Military leaders get paid to make the hardest, most stressful executive decisions that anyone will ever have to make. Essentially, they have to decide (or not) whether to commit their military personnel to armed conflicts and in the process put their people in harm’s way. The stakes are different in business. Very few, if any, business executives have to make decisions which endanger their staff’s lives. A lot of them, however, could learn from the disciplines used by the military in constructing their strategy.

My father went to the Royal Military College, Duntroon (RMCD) from 1948 to 1951, prior to being shipped off to fight in the Korean War. He recently told me how military strategy was taught. They did it by painstakingly reviewing prior conflicts and understanding what worked and what didn’t. They then thought about the enemy that they would be facing and constructed a flexible plan that minimised their own risks and exploited their enemy’s disadvantages.

At RMCD they taught new officers about military strategy from day one. They refined these lessons down to 10 key principles which are embodied in the acronym – A.C.  M.O.S.S.  F.A.C.E.

A = AIM. Selection and maintenance of the aim is the No 1 principle. Essentially the military teaches that you should only have one aim, or objective, that everyone understands.

C = CONCENTRATION. Concentrate your efforts and don’t diversify beyond what you can sensibly control.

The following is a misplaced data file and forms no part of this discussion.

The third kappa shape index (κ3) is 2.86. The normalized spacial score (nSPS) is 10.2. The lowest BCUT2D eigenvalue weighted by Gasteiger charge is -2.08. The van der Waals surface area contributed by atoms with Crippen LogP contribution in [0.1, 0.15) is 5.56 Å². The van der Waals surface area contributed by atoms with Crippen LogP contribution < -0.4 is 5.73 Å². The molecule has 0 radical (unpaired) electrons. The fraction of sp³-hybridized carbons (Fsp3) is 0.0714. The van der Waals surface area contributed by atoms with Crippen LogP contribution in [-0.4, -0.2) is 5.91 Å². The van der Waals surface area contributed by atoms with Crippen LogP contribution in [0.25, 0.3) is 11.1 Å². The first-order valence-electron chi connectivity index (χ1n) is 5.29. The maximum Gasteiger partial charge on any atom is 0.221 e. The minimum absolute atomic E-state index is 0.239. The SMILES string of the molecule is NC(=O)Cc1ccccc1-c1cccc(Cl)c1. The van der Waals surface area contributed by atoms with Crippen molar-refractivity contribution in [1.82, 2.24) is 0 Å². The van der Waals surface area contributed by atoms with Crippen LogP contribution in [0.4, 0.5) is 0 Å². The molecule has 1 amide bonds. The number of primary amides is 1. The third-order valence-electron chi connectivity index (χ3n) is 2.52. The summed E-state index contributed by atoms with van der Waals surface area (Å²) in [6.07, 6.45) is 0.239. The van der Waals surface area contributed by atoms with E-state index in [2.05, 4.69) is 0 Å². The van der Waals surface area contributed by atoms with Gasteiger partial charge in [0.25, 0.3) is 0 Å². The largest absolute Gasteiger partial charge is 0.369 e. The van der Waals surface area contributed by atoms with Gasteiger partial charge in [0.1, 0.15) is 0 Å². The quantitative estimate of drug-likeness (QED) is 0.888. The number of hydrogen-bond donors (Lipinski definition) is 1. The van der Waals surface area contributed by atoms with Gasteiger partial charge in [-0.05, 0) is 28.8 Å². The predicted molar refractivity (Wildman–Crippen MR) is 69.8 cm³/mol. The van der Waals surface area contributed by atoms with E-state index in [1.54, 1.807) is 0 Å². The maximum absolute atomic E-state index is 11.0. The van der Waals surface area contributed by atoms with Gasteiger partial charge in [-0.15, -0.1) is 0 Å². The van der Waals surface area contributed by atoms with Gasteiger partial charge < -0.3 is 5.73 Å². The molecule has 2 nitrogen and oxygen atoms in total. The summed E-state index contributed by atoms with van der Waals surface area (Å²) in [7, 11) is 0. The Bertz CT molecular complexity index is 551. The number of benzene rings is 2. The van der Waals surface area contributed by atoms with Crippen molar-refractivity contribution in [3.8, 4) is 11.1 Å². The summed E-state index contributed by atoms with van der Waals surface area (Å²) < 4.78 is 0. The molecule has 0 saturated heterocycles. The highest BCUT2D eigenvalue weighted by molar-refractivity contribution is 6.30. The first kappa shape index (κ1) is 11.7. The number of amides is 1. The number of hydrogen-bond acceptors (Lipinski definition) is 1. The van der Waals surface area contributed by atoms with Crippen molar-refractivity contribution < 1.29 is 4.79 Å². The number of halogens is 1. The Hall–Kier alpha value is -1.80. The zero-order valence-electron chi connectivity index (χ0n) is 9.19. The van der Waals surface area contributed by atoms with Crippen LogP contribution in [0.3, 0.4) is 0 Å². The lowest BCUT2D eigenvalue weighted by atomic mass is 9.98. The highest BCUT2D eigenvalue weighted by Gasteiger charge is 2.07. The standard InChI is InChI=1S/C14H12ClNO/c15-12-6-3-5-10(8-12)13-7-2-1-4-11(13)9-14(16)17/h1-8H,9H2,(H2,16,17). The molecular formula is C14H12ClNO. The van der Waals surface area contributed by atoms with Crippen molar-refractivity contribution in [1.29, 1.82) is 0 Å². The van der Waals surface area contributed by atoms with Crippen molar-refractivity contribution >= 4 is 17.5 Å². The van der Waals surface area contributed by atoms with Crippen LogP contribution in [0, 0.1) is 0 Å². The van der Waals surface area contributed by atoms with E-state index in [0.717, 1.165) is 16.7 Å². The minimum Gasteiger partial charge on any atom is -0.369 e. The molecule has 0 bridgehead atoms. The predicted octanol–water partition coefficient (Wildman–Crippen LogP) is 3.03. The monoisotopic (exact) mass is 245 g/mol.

M = MORALE. A motivated army is a pre-requisite for success.

O = OFFENSIVE ACTION. Always be moving forward.

S = SECURITY. Ensure that your key assets are secured at all times.

S = SURPRISE. Be unpredictable. Zig when you are expected to zag.

F = FLEXIBILITY. Don’t be wedded to a plan that isn’t working. Try something else.

A = ADMINISTRATION. The front line will fail if the supply chain falters.

C = CO-OPERATION. Co-operate with trusted partners who can advance your efforts

E = ECONOMY OF EFFORT. Employ the minimum resources required (people, money, time etc.) to achieve the desired outcome.

While the fighting of wars has changed significantly in the past 60 years, the principles of military strategy haven’t. They are timeless. And so it is with business. That is, you have to have a valuable product or service that customers want to buy and an efficient channel to get it to them. Further, you need to evolve continuously to stay relevant in your market place.

A.C.  M.O.S.S.  F.A.C.E. has valuable lessons for any business. The principles are simple but are not easy to embed in your business. If you can embed them, however, the gains can be huge. Are you up for the challenge?